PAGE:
Friday, January 13, 2012
Tom Brown's "Grandfather"
When I was going to college in California, I took a survival course from Christopher Nyerges. One day he related to us the story of Tom Brown, Jr. He gained fame for his skills as a tracker. One interviewer mistakenly reported that he ran a survival school, and he was flooded with requests, so he did start teaching survival skills. His story, "The Tracker", is a fine read.
Today, however, I want to discuss part of the story of his teacher, who was called "Grandfather" even from a young age. One particular valley plays an important role three times in his life. When he was growing up, he would frequently visit that pristine valley to play. In the middle of his life, decades later, he discovered that a mining camp had been erected. The natural beauty had been devastated by all the human activity. Finally, as an old man, he visited the valley one last time, when he discovered that the intervening decades had erased much of the evidence of the exploitation. Except for a few scraps here and there, the valley was starting to look much as it did in his youth.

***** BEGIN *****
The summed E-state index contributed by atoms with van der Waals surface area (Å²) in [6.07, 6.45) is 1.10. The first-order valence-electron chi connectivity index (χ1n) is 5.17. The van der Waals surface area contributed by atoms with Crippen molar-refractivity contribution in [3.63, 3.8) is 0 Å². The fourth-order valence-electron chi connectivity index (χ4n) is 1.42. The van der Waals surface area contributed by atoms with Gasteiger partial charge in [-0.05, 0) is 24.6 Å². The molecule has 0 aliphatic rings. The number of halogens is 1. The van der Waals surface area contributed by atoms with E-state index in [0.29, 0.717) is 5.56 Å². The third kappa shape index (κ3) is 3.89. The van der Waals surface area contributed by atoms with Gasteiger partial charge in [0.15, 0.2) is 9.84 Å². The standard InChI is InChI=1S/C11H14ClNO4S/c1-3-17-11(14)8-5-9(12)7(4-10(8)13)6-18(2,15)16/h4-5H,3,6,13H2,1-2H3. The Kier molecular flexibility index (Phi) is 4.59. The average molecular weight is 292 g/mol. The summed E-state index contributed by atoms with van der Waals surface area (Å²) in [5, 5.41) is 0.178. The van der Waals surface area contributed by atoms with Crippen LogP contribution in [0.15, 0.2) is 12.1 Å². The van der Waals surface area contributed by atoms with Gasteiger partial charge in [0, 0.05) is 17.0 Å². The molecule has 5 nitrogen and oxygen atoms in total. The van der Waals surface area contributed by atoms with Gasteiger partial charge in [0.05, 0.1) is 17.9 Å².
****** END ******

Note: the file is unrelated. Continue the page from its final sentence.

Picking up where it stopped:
There is, of course, a point beyond which nature will never recover. After the last tree on Easter Island was cut down, they never came back. But as long as something remains, the natural world has a remarkable ability to heal itself, given time.
One of our most immediate tasks on the Long Ascent is ensuring that enough of the wilderness is preserved so that healing can take place.